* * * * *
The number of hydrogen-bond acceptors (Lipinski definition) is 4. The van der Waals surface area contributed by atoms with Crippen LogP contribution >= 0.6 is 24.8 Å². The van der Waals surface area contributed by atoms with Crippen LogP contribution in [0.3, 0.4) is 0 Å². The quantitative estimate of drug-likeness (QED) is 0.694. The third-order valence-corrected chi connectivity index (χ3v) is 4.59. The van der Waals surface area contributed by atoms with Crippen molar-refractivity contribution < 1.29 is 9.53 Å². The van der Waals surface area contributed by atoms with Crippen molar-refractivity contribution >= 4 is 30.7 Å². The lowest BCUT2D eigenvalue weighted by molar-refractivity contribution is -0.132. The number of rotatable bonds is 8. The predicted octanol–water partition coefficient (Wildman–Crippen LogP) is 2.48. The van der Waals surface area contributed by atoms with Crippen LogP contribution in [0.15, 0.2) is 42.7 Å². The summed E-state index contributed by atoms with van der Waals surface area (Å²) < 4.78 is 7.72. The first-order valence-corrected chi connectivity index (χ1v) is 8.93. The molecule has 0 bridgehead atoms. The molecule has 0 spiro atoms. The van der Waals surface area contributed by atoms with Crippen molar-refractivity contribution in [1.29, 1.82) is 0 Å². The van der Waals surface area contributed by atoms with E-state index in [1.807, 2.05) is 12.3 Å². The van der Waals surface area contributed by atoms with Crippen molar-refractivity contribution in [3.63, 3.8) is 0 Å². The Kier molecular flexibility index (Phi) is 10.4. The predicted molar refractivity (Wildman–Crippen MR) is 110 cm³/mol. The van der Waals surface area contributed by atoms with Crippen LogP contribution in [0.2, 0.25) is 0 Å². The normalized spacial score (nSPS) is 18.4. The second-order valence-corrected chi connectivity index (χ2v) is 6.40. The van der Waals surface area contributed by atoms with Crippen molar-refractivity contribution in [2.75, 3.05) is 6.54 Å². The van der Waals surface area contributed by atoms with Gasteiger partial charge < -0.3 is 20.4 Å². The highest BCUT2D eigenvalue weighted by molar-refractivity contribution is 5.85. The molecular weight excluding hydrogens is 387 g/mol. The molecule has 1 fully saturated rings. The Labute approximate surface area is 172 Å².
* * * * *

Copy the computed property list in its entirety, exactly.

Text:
The number of hydrogen-bond acceptors (Lipinski definition) is 4. The van der Waals surface area contributed by atoms with Crippen LogP contribution >= 0.6 is 24.8 Å². The van der Waals surface area contributed by atoms with Crippen LogP contribution in [0.3, 0.4) is 0 Å². The quantitative estimate of drug-likeness (QED) is 0.694. The third-order valence-corrected chi connectivity index (χ3v) is 4.59. The van der Waals surface area contributed by atoms with Crippen molar-refractivity contribution < 1.29 is 9.53 Å². The van der Waals surface area contributed by atoms with Crippen molar-refractivity contribution >= 4 is 30.7 Å². The lowest BCUT2D eigenvalue weighted by molar-refractivity contribution is -0.132. The number of rotatable bonds is 8. The predicted octanol–water partition coefficient (Wildman–Crippen LogP) is 2.48. The van der Waals surface area contributed by atoms with Crippen LogP contribution in [0.15, 0.2) is 42.7 Å². The summed E-state index contributed by atoms with van der Waals surface area (Å²) < 4.78 is 7.72. The first-order valence-corrected chi connectivity index (χ1v) is 8.93. The molecule has 0 bridgehead atoms. The molecule has 0 spiro atoms. The van der Waals surface area contributed by atoms with Crippen molar-refractivity contribution in [1.29, 1.82) is 0 Å². The van der Waals surface area contributed by atoms with E-state index in [1.807, 2.05) is 12.3 Å². The van der Waals surface area contributed by atoms with Crippen molar-refractivity contribution in [3.63, 3.8) is 0 Å². The Kier molecular flexibility index (Phi) is 10.4. The predicted molar refractivity (Wildman–Crippen MR) is 110 cm³/mol. The van der Waals surface area contributed by atoms with Crippen LogP contribution in [0.2, 0.25) is 0 Å². The normalized spacial score (nSPS) is 18.4. The second-order valence-corrected chi connectivity index (χ2v) is 6.40. The van der Waals surface area contributed by atoms with Crippen molar-refractivity contribution in [2.75, 3.05) is 6.54 Å². The van der Waals surface area contributed by atoms with Gasteiger partial charge < -0.3 is 20.4 Å². The highest BCUT2D eigenvalue weighted by molar-refractivity contribution is 5.85. The molecular weight excluding hydrogens is 387 g/mol. The molecule has 1 fully saturated rings. The Labute approximate surface area is 172 Å².